Here Is Every School That Has Produced A #1 Overall Draft Pick In Both The NFL And NBA

Most colleges are either known as "football schools" or "basketball schools," but there are a select few that have top programs in both sports and have produced top talent in each. In fact, there are only 13 schools that have produced a No. 1 overall pick in both the NFL and NBA drafts. Here are those schools, sorted by their most recent No. 1 pick.

Oklahoma Sooners
QB Baker Mayfield (2018)QB Sam Bradford (2010), RB Billy Sims (1980), DE Lee Roy Selmon (1976)
NBA: F Blake Griffin (2009)

The Sooners have seen a terrific run of success this decade when it comes to No. 1 overall picks. Mayfield is obviously the latest, being picked by the Browns with the top selection in the NFL Draft last week, but Bradford and Griffin are also recent top selections that have become stars. Those two also made Oklahoma the only school ever to have both the Heisman winner and Wooden Award winner in the same year.

LSU Tigers
QB JaMarcus Russell (2007)
NBA: F Ben Simmons (2016), C Shaquille O'Neal (1992)

It's tough to find a wider range of top picks than what LSU has. Shaq is one of the best players in NBA history and Simmons is well on his way to becoming a superstar. In the NFL, Russell is arguably the biggest bust in league history.

Kentucky Wildcats
QB Tim Couch (1999)
NBA: C Karl-Anthony Towns (2015), F/C Anthony Davis (2012), PG John Wall (2010)

Couch isn't a bust but had an underwhelming career with the Browns, though a lot of his struggles can be blamed on the lack of talent around him. However, in basketball, Kentucky has seen a ton of success in the John Calipari-era. All three of their top picks are All-Stars and among the league's best players

Michigan Wolverines
OT Jake Long (2008), RB Tom Harmon (1941)
NBA: F Chris Webber (1993), F/G Cazzie Russell (1966)

Harmon only played two seasons for the Rams after military service before he pursued a career in Hollywood. Long was the more successful player with four Pro Bowl appearances on his resume before injuries slowed his career. In basketball, Webber and Russell were both stars but bounced around the league.

Ohio State Buckeyes
T Orlando Pace (1997), DT Dan Wilkinson (1994), LB Tom Cousineau (1979)
NBA: C Greg Oden (2007)

Greg Oden is known as one of the biggest busts in NBA history as he was drafted ahead of Kevin Durant, but he looked like the next great NBA big man before injuries derailed his career. It's a bit of a surprise that Ohio State hasn't produced a top NFL pick since 1997 but this shows the top-end talent they had under head coaches Woody Hayes and John Cooper.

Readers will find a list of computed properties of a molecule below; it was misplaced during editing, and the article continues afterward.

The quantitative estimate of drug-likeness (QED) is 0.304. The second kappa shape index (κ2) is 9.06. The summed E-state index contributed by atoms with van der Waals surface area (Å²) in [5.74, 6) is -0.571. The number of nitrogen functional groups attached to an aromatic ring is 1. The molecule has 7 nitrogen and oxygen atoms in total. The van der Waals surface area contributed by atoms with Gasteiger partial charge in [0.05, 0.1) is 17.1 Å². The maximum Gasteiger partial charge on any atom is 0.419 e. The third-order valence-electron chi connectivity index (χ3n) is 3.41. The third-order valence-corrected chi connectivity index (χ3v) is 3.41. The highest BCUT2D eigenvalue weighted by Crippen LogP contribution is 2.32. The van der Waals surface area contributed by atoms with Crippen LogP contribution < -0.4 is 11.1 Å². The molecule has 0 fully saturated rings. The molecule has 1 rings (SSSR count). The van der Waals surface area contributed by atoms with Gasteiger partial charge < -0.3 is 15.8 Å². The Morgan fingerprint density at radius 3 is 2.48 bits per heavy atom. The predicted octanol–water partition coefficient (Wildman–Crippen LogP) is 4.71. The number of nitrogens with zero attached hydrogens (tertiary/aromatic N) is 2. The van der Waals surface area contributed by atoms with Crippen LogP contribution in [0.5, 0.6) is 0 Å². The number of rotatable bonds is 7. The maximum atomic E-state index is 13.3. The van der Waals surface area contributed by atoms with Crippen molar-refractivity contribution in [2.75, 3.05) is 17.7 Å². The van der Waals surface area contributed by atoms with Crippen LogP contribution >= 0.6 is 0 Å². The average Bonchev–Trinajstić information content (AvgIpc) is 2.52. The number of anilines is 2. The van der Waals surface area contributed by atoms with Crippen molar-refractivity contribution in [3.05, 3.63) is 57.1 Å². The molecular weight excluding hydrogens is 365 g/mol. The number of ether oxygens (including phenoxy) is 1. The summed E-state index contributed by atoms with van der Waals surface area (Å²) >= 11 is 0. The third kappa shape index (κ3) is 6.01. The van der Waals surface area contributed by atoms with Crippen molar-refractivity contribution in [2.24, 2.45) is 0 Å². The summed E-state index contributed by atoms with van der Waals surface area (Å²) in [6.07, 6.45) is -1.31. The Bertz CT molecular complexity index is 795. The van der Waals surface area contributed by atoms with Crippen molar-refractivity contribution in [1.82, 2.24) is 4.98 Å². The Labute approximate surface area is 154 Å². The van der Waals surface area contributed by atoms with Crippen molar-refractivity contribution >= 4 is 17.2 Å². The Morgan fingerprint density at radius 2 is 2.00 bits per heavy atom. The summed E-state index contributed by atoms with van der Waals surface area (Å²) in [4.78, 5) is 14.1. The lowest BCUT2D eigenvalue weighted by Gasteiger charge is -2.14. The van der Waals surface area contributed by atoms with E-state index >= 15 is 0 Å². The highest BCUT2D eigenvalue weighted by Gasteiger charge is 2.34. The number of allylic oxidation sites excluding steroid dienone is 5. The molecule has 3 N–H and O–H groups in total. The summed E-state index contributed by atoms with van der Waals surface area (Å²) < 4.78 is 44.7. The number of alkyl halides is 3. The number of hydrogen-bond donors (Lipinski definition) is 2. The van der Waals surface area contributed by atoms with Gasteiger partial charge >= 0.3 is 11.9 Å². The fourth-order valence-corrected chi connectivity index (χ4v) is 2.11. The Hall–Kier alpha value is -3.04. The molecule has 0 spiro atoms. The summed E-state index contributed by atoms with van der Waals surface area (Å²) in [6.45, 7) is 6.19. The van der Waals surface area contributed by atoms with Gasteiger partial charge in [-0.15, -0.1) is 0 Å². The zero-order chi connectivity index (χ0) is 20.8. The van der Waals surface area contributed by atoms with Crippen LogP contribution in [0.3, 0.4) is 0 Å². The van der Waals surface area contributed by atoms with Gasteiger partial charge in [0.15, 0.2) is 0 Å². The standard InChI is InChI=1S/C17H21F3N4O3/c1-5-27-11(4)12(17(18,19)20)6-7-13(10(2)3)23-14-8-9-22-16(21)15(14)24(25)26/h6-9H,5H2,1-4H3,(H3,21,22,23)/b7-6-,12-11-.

NC State Wolfpack
DE Mario Williams (2006)
NBA: F/G David Thompson (1975)

Williams was the surprising No. 1 pick over Reggie Bush and Vince Young but may have had the best career in a largely disappointing draft class. Thompson was not a surprise pick as he was the top selection in both the NBA and ABA drafts and is in both the Pro Basketball and College Basketball Hall of Fame.

Utah Utes
Alex Smith (2005)
NBA: Andrew Bogut (2005), F/C Bill McGill (1962)

Smith and Bogut represent the only time a school had the No. 1 picks in both the NFL and NBA drafts in the same year. Smith is a three-time Pro Bowler who is a quality start but isn't a star. Injuries largely limited Bogut's NBA career, but he proved to be a quality defensive big who won a title with the Golden State Warriors.

Syracuse Orange
RB Ernie Davis (1962)
NBA: F/C Derrick Coleman (1990)

Davis won the Heisman in 1961 but was never able to have an NFL career after being diagnosed with incurable leukemia and dying just one year after being draft. Coleman was the Rookie of the Year and an All-Star for the Nets, but he never became a true star player.

UCLA Bruins
Troy Aikman (1989)
NBA: Bill Walton (1974), Lew Alcindor (1969)

Bill Walton and Lew Alcindor (who changed his name to Kareem Abdul-Jabbar) are the two biggest stars of the John Wooden era and became legends in the NBA. Abdul-Jabbar is the leading scorer in league history. Aikman is a Hall of Famer himself, having led the Cowboys to three Super Bowl titles in the 1990's.

Virginia Cavaliers
RB Bill Dudley (1942)
NBA: C Ralph Sampson (1983)

Dudley served in World War II before being a rushing champion and league MVP during his Hall of Fame career with the Steelers and Ravens. The 7-foot-4 Sampson was expected to dominate the NBA and did for a time with Hakeem Olajuwon in Houston before injuries derailed his career.

Michigan State Spartans
DE Bubba Smith (1967)
NBA: PG Earvin "Magic" Johnson (1979)

Magic Johnson led Michigan State to a national championship and then led the Lakers to five NBA titles, cementing himself as one of the top five NBA players of all-time. Smith is best known for his role in the Police Academy movies which game after a decent NFL career.

Indiana Hoosiers
FB Corbett Davis (1938)
NBA: C Kent Benson (1977), C Walt Bellamy (1961)

Davis only played four seasons in the NFL before serving America in World War II. Bellamy is the most successful of the group as a four-time All-Star and a Hall of Famer while Benson, part of IU's undefeated champs in 1976, had a journeyman career.

Notre Dame Fighting Irish
DE Walt Patulski (1972), RB Paul Hornung (1957), DE Leon Hart (1950), QB Frank Dancewicz (1946),  QB Angelo Bertelli (1944)
NBA: G Austin Carr (1971)

Notre Dame produced a large number of top picks during their dynasty in the 1940's and '50's, though Hall of Famer Paul Hornung was probably the most successful during his run with the Green Bay Packers. Carr had a great career and while he's not in the Pro Basketball Hall of Fame, his No. 33 is retired by the Cleveland Cavaliers and is a member of the College Basketball Hall of Fame.

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